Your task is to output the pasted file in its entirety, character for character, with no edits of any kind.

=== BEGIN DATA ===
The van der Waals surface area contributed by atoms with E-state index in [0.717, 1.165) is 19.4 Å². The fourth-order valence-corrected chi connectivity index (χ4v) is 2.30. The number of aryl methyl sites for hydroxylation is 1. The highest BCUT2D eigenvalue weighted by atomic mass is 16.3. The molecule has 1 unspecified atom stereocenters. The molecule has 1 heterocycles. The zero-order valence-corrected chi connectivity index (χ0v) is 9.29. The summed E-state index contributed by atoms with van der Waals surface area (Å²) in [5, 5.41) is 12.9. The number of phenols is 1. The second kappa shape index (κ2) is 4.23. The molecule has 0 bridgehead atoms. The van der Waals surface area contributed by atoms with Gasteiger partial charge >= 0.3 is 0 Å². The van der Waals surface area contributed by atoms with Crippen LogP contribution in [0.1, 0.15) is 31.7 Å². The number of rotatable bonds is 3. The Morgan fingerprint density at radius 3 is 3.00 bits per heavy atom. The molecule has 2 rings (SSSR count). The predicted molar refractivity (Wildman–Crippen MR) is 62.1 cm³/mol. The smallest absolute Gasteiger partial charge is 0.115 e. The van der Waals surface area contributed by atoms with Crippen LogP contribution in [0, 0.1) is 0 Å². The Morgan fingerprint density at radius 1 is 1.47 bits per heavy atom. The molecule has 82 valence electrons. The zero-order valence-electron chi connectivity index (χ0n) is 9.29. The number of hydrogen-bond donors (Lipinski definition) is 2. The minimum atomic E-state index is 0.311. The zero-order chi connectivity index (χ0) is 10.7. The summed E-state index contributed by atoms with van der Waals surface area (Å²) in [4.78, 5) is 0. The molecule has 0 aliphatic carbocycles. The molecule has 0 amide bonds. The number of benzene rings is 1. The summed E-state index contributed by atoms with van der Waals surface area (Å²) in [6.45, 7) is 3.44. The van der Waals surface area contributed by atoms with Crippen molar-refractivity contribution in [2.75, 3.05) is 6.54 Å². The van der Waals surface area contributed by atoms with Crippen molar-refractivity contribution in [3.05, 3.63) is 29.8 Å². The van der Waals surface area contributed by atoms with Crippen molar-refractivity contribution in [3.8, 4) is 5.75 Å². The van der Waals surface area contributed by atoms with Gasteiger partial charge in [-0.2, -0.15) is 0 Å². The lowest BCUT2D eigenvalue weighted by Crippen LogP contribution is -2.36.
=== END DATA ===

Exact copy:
The van der Waals surface area contributed by atoms with E-state index in [0.717, 1.165) is 19.4 Å². The fourth-order valence-corrected chi connectivity index (χ4v) is 2.30. The number of aryl methyl sites for hydroxylation is 1. The highest BCUT2D eigenvalue weighted by atomic mass is 16.3. The molecule has 1 unspecified atom stereocenters. The molecule has 1 heterocycles. The zero-order valence-corrected chi connectivity index (χ0v) is 9.29. The summed E-state index contributed by atoms with van der Waals surface area (Å²) in [5, 5.41) is 12.9. The number of phenols is 1. The second kappa shape index (κ2) is 4.23. The molecule has 0 bridgehead atoms. The van der Waals surface area contributed by atoms with Gasteiger partial charge >= 0.3 is 0 Å². The van der Waals surface area contributed by atoms with Crippen LogP contribution in [0.1, 0.15) is 31.7 Å². The number of rotatable bonds is 3. The Morgan fingerprint density at radius 3 is 3.00 bits per heavy atom. The molecule has 2 rings (SSSR count). The predicted molar refractivity (Wildman–Crippen MR) is 62.1 cm³/mol. The smallest absolute Gasteiger partial charge is 0.115 e. The van der Waals surface area contributed by atoms with Crippen LogP contribution in [0, 0.1) is 0 Å². The Morgan fingerprint density at radius 1 is 1.47 bits per heavy atom. The molecule has 82 valence electrons. The zero-order valence-electron chi connectivity index (χ0n) is 9.29. The number of hydrogen-bond donors (Lipinski definition) is 2. The minimum atomic E-state index is 0.311. The zero-order chi connectivity index (χ0) is 10.7. The summed E-state index contributed by atoms with van der Waals surface area (Å²) in [4.78, 5) is 0. The molecule has 0 aliphatic carbocycles. The molecule has 0 amide bonds. The number of benzene rings is 1. The summed E-state index contributed by atoms with van der Waals surface area (Å²) in [6.45, 7) is 3.44. The van der Waals surface area contributed by atoms with Crippen molar-refractivity contribution in [2.75, 3.05) is 6.54 Å². The van der Waals surface area contributed by atoms with Crippen molar-refractivity contribution in [3.05, 3.63) is 29.8 Å². The van der Waals surface area contributed by atoms with Crippen molar-refractivity contribution in [3.8, 4) is 5.75 Å². The van der Waals surface area contributed by atoms with Gasteiger partial charge in [-0.2, -0.15) is 0 Å². The lowest BCUT2D eigenvalue weighted by Crippen LogP contribution is -2.36.